Expectations for the Kansas City Chiefs have never been higher — both this season and in the future. The team finally has a franchise quarterback they can build around — and the Patrick Mahomes era promises hope of a Super Bowl championship in the near future.
The Chiefs can begin extension talks with their quarterback at the end of the coming season. They’re likely to keep their MVP happy. As Mahomes’ salary cap impact rises, howver, creating and maintaining a pipeline of affordable contributors under club control is essential to the health of the franchise. For this reason, the team needs to be able to count on players at certain positions so that their need to invest in them requires less capital.
Players currently slated to be unrestricted free agents in 2020 include defensive tackles Chris Jones and Xavier Williams; defensive end Emmanuel Ogbah; linebackers Reggie Ragland and Darron Lee, cornerbacks Kendall Fuller, Bashaud Breeland and Keith Reaser; safety Jordan Lucas; wide receivers Tyreek Hill and Demarcus Robinson, fullback Anthony Sherman; running back Carlos Hyde and quarterback Chad Henne.
That list is obviously subject to change, but it still represents a lot of the players the Chiefs will depend upon in 2019.
It stands to reason that the Chiefs will not be able to retain all of these players. So the players competing with them (and working behind them) on the depth chart can help alleviate the pain from losing some of them — if they show growth in 2019.
Here are five players the Chiefs will need to count upon as reliable contributors by the end of the season in order to make the 2020 picture more... 20/20.
Mecole Hardman and Byron Pringle
The wide receiver position is one of the deepest groups on the team. The construction of that group, however, makes it a largely fluid situation both this year and next. Hill could certainly be extended this season, but unless he restructures his deal, that would likely spell the end of Sammy Watkins’ tenure in Kansas City. Robinson is likely to move on after this season.
Whatever way you cut it, there will be turnover at this position next year, so if Hardman and Pringle can show growth and promise during 2019, that could help give the Chiefs enough depth to withstand the changes.
Gehrig Dieter is also an exclusive rights free agent next season, so the Chiefs have claim to him for additional depth as well. Both Pringle and Hardman present the athletic upside that Dieter doesn’t possess, and could develop into solid contributors if they put in the work.
Saunders and Derrick Nnadi are the only two interior defensive lineman under contract in 2020. The group is thin — and regardless of Saunders’ development and the contract status of Chris Jones, this group will need to be addressed in the offseason. How much the Chiefs have to invest will largely depend on Saunders — especially if they can’t get something worked out with Jones.
Saunders seems like a perfect fit to play in defensive coordinator Steve Spagnuolo’s scheme. He fits the density profile and has the athleticism to execute the stunt game employed by Spagnuolo and defensive line coach Brendan Daly. If he builds confidence within the building, Saunders could make decisions a little easier for the Chiefs.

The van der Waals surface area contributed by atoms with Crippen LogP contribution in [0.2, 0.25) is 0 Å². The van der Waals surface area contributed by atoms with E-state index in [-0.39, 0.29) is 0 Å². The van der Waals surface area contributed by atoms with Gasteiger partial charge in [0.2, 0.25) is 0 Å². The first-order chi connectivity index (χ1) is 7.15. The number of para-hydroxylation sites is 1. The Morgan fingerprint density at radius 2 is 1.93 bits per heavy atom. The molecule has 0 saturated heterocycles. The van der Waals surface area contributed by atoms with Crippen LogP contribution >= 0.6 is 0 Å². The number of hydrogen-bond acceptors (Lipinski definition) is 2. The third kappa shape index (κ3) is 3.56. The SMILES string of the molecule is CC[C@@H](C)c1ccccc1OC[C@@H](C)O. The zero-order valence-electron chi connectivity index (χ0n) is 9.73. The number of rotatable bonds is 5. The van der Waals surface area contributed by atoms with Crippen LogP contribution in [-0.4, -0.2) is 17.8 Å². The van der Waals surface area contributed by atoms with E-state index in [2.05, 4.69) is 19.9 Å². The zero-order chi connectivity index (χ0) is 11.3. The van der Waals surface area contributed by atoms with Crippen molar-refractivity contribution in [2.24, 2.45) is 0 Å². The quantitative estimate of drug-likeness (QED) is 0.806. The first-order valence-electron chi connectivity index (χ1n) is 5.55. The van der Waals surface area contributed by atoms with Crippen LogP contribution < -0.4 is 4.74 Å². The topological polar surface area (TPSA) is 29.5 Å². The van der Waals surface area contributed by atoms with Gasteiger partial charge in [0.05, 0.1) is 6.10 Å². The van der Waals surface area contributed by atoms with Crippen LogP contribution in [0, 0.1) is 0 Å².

Wylie is an exclusive rights free agent in 2020, so the Chiefs have control of him next season. Last season’s Mack Lee Hill award winner as the Chiefs’ best first-year player looks to build upon a great season by establishing himself as team’s starting left guard. If he can continue to play as he did last season, Wylie could not only secure himself a nice extension, but could also give the Chiefs confidence they would need to move on from a player like right guard Laurent Duvernay-Tardif if he misses more games due to injury or doesn’t take a step up in his own performance. Cutting Duvernay-Tardif would save the team $5 millon — or $7 million with post-June 1 designation.
A move like that may seem surprising, but if Wylie and center Austin Reiter prove themselves next year, you could see cost-cutting measures on players like Duvernay-Tardif, who has yet to live up to the contract extension he received from former general manager John Dorsey. Stability along the rest of the line could help the Chiefs massage the roster with a cheaper, potentially healthier option at right guard — perhaps a player like Kahlil McKenzie.
Regardless of whether players like Fuller or Breeland (or both) are extended, the Chiefs will certainly need to invest in cornerback for 2020. In fact, cornerback is the Chiefs’ biggest need both this year and next.
If Ward can be a prove himself as a third cornerback this season, that at least helps the team build a little depth for the future; it could be problematic and difficult to replace either Fuller or Breeland (or both) along with Ward. The Chiefs need the entire cornerback room to develop and elevate their game this season, but Ward is in the pole position to make an on-field impact; his growth would help improve the bleak 2020 outlook at his position. If he regresses or doesn’t look the same in Spagnuolo’s scheme — which is certainly a possibility — the Chiefs are in a world of hurt at that position for the future.